provider of ebook downloads.
Whatever the CRD's understanding of the ADA is in matters such as this, it
has failed to disclose it to the public.
|DOJ CRD Requires Kansas City
to Modify its 911 Service
4/7. The Department of Justice's (DOJ)
Civil Rights Division (CRD) required
that the local government entity for Kansas City, Kansas, modify its 911 service.
The DOJ initiated an investigation of the Unified Government of Wyandotte County and
Kansas City, Kansas under the rubric of the Americans with Disabilities Act (ADA).
On April 7, 2010, the DOJ and Kansas City entered into a
settlement agreement that
requires, among other things, that "each 9-1-1 call station is equipped with a TTY or
The DOJ also issued a release that states that Kansas City "will take several
important steps", including "Officially recognizing the Kansas telephone relay
service as a key means of communicating with individuals who are deaf, are hard-of-hearing,
or have speech impairments and training staff in using the relay service for telephone
This agreement also addresses the web site design and content, police
questioning of suspects and custodial interrogations, and other matters.
Lack of Statutory Authority. The ADA is a 1990 statute that requires the removal of
architectural barriers to disabled people in public accommodations (Title III), and prohibits
employment discrimination against disabled people (Title I). In addition, Title IV of the
ADA, which is codified at
47 U.S.C. § 225, addresses telecommunications. It gives rulemaking and enforcement
authority to the Federal Communications Commission (FCC), not the DOJ.
The CRD proceeded in this Kansas City matter under the theory that Title II,
which in general prohibits discrimination by state and local governments against
disabled people, gives the CRD telecommunications related authority,
notwithstanding the ADA's specific grant of telecommunications related authority
to the FCC.
Moreover, there is the "Ensuring Needed Help Arrives Near Callers Employing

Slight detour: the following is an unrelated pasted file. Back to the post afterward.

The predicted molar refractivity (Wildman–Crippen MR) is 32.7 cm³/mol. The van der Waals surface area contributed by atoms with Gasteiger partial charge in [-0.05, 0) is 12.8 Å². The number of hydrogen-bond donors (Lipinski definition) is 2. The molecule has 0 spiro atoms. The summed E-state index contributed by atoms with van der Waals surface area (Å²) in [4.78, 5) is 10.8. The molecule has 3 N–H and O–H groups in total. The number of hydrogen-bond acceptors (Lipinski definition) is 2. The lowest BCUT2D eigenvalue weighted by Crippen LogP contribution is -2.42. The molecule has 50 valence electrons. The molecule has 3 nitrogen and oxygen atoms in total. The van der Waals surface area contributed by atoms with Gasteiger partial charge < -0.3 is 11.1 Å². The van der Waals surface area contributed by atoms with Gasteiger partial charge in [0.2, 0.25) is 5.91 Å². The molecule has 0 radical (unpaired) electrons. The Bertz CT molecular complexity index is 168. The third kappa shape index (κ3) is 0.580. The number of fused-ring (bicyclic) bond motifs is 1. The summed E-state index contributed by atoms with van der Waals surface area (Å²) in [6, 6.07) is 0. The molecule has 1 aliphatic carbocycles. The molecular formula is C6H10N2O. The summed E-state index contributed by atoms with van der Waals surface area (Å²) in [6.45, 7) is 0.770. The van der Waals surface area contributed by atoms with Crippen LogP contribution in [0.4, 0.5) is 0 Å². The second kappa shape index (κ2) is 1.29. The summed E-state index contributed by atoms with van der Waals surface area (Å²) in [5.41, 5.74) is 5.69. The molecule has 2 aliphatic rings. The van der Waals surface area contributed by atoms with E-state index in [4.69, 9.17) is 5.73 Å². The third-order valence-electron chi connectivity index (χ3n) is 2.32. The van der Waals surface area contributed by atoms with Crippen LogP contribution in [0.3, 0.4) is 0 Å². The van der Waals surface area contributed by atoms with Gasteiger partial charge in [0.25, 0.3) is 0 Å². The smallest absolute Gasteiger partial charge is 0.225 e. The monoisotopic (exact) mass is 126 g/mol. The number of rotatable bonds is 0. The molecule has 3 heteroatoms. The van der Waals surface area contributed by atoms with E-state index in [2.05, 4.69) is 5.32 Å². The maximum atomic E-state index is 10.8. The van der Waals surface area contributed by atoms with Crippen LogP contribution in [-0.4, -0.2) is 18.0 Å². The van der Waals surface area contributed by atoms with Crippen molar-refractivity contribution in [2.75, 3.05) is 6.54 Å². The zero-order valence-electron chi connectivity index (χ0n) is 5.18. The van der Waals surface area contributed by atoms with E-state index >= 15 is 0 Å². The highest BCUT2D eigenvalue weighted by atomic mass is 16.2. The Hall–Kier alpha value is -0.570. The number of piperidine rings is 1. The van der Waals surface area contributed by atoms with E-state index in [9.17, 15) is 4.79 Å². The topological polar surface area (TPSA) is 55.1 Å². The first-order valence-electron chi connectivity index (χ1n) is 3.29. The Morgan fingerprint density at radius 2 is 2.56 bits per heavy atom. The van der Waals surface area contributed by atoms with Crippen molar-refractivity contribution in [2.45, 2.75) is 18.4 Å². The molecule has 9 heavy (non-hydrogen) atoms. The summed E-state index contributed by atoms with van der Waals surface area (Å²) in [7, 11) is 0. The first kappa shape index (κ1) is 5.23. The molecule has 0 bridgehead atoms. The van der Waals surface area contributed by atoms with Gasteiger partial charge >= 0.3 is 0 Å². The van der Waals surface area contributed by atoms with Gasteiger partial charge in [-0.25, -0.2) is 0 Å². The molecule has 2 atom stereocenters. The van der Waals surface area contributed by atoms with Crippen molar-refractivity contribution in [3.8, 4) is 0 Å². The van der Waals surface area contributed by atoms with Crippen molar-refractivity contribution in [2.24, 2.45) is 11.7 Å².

911 (ENHANCE 911) Act of 2004", enacted as Title I of
HR 5419 in
the 108th Congress. It is
now Public Law No. 108-494. It is codified at
47 U.S.C. § 942. It was amended by the 110th Congress in 2008 by HR 3403
the "NET 911 Improvement Act of 2008", Public Law No: 110-283 to include
language regarding disabilities access to 911/E911 services.
This legislation creates an "E–911 Implementation Coordination
Office". It provides for federal matching grants to state and local governments
"for the implementation and operation of Phase II E–911 services and for
migration to an IP-enabled emergency network". It provides for the writing of a
national plan to identify, among other things, "solutions
for providing 9–1–1 and enhanced 9–1–1 access to those with disabilities and
needed steps to implement such solutions".
This Act, as amended, assigns functions to the Federal Communications
Commission (FCC), National Telecommunications and Information Administration (NTIA),
Department of Homeland Security (DHS), and the National Highway Traffic
Safety Administration (NHTSA). But, the statute assigns no powers or authority
to the CRD or any other unit of the DOJ.
The DOJ's proceeding involving Kansas City, and another proceeding in 2006, suggest that
the CRD may be operating beyond the scope of its statutory mandate, for the purpose of
regulating the design of certain new and emerging communications and information technologies.
It should be noted that Title IV of the ADA gives the FCC authority over carriers. However,
the CRD did not take action against Kansas City pursuant to a referral from the FCC.
Kansas City Mandate. The just announced action also requires that Kansas City
"develop procedures for answering 9-1-1 calls that include training all call takers to
use a TTY to take 9-1-1 calls".
TTY is a rough acronym for TeleTYpewriter. It is one form of TDD. TDD is
defined by 47 U.S.C. § 225 as "Telecommunications
Device for the Deaf", and "a machine that employs graphic communication in the
transmission of coded signals through a wire or radio communication system".